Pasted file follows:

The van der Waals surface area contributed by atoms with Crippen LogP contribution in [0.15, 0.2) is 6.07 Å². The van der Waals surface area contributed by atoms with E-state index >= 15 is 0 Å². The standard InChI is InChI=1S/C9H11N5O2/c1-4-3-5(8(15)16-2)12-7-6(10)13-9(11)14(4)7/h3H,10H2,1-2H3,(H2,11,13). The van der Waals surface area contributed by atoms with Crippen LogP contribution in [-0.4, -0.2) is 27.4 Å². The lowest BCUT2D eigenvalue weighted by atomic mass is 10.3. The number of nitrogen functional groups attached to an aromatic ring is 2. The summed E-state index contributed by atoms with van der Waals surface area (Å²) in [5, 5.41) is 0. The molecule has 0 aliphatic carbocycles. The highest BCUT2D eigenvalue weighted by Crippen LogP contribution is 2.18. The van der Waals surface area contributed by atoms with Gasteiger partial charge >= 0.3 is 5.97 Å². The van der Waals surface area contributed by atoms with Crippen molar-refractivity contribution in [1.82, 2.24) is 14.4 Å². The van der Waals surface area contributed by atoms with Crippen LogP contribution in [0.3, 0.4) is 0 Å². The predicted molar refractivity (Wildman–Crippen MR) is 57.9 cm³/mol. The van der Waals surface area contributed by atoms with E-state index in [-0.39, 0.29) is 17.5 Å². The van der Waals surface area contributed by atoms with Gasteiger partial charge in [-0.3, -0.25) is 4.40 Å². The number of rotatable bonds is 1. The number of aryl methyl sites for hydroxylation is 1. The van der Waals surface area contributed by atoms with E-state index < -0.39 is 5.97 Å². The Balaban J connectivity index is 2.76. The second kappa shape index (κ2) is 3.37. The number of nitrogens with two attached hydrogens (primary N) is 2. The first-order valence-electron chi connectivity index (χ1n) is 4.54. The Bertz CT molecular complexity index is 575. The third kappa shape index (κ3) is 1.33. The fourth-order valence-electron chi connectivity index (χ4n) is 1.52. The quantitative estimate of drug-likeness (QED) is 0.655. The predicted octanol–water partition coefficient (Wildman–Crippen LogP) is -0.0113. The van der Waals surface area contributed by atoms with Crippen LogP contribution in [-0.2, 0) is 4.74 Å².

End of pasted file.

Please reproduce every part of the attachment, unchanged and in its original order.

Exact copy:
The van der Waals surface area contributed by atoms with Crippen LogP contribution in [0.15, 0.2) is 6.07 Å². The van der Waals surface area contributed by atoms with E-state index >= 15 is 0 Å². The standard InChI is InChI=1S/C9H11N5O2/c1-4-3-5(8(15)16-2)12-7-6(10)13-9(11)14(4)7/h3H,10H2,1-2H3,(H2,11,13). The van der Waals surface area contributed by atoms with Crippen LogP contribution in [-0.4, -0.2) is 27.4 Å². The lowest BCUT2D eigenvalue weighted by atomic mass is 10.3. The number of nitrogen functional groups attached to an aromatic ring is 2. The summed E-state index contributed by atoms with van der Waals surface area (Å²) in [5, 5.41) is 0. The molecule has 0 aliphatic carbocycles. The highest BCUT2D eigenvalue weighted by Crippen LogP contribution is 2.18. The van der Waals surface area contributed by atoms with Gasteiger partial charge >= 0.3 is 5.97 Å². The van der Waals surface area contributed by atoms with Crippen molar-refractivity contribution in [1.82, 2.24) is 14.4 Å². The van der Waals surface area contributed by atoms with Crippen LogP contribution in [0.3, 0.4) is 0 Å². The predicted molar refractivity (Wildman–Crippen MR) is 57.9 cm³/mol. The van der Waals surface area contributed by atoms with E-state index in [-0.39, 0.29) is 17.5 Å². The van der Waals surface area contributed by atoms with Gasteiger partial charge in [-0.3, -0.25) is 4.40 Å². The number of rotatable bonds is 1. The number of aryl methyl sites for hydroxylation is 1. The van der Waals surface area contributed by atoms with E-state index < -0.39 is 5.97 Å². The Balaban J connectivity index is 2.76. The second kappa shape index (κ2) is 3.37. The number of nitrogens with two attached hydrogens (primary N) is 2. The first-order valence-electron chi connectivity index (χ1n) is 4.54. The Bertz CT molecular complexity index is 575. The third kappa shape index (κ3) is 1.33. The fourth-order valence-electron chi connectivity index (χ4n) is 1.52. The quantitative estimate of drug-likeness (QED) is 0.655. The predicted octanol–water partition coefficient (Wildman–Crippen LogP) is -0.0113. The van der Waals surface area contributed by atoms with Crippen LogP contribution in [-0.2, 0) is 4.74 Å².